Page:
wait3, wait4 - wait for process to change state, BSD style
#include <sys/types.h> #include <sys/time.h> #include <sys/resource.h> #include <sys/wait.h> pid_t wait3(int *wstatus, int options, struct rusage *rusage); pid_t wait4(pid_t pid, int *wstatus, int options, struct rusage *rusage);
Feature Test Macro Requirements for glibc (see feature_test_macros(7)):
wait3(): Since glibc 2.26: _DEFAULT_SOURCE || (_XOPEN_SOURCE >= 500 && ! (_POSIX_C_SOURCE >= 200112L || _XOPEN_SOURCE >= 600)) From glibc 2.19 to 2.25: _DEFAULT_SOURCE || _XOPEN_SOURCE >= 500 Glibc 2.19 and earlier: _BSD_SOURCE || _XOPEN_SOURCE >= 500
wait4(): Since glibc 2.19: _DEFAULT_SOURCE Glibc 2.19 and earlier: _BSD_SOURCE
These functions are nonstandard; in new programs, the use of waitpid(2) or waitid(2) is preferable.
The wait3() and wait4() system calls are similar to waitpid(2), but additionally return resource usage information about the child in the structure pointed to by
Other than the use of the
rusage argument, the following wait3() call:
wait3(wstatus, options, rusage);
is equivalent to:
waitpid(-1, wstatus, options);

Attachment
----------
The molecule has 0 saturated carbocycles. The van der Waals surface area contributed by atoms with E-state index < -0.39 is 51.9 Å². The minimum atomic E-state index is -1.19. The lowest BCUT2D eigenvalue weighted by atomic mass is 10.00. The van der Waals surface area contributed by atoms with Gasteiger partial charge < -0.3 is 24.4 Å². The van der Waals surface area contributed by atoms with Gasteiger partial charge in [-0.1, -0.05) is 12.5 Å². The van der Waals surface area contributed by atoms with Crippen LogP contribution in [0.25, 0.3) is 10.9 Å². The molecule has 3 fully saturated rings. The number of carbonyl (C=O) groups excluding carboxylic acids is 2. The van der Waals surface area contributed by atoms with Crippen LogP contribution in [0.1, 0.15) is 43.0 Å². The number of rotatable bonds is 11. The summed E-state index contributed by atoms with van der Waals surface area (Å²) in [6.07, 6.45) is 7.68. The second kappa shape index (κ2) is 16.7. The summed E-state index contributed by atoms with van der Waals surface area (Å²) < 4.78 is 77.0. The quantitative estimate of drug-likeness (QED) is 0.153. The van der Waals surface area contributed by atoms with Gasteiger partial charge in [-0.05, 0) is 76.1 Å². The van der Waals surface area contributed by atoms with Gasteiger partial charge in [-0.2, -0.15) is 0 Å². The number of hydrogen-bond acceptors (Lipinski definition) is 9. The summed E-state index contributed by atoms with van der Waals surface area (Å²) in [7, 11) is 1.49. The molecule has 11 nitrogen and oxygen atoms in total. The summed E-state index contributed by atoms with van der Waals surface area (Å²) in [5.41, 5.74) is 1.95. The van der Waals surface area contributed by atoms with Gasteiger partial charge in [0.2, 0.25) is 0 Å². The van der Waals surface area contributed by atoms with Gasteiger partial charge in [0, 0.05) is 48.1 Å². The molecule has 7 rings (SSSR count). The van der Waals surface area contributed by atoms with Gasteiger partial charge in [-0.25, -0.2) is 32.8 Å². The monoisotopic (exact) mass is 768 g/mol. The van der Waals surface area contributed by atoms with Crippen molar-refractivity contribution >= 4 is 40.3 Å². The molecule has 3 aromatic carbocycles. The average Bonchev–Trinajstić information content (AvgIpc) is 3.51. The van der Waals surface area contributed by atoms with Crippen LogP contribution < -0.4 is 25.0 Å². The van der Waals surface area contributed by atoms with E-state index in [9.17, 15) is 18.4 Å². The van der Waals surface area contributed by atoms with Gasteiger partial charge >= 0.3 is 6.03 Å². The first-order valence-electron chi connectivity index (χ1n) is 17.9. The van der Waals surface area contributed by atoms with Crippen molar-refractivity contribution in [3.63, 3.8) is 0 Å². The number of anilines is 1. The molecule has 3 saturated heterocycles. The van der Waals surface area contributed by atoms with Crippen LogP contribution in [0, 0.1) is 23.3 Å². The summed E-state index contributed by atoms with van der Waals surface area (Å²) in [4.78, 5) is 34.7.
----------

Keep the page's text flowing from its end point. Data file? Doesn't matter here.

Similarly, the following wait4() call:
wait4(pid, wstatus, options, rusage);
is equivalent to:
waitpid(pid, wstatus, options);
In other words, wait3() waits of any child, while wait4() can be used to select a specific child, or children, on which to wait. See wait(2) for further details.
rusage is not NULL, the
struct rusage to which it points will be filled with accounting information about the child. See getrusage(2) for details.
<sys/time.h> is not required these days, but increases portability. (Indeed,
<sys/resource.h> defines the
rusage structure with fields of type
struct timeval defined in
On Linux, wait3() is a library function implemented on top of the wait4() system call.
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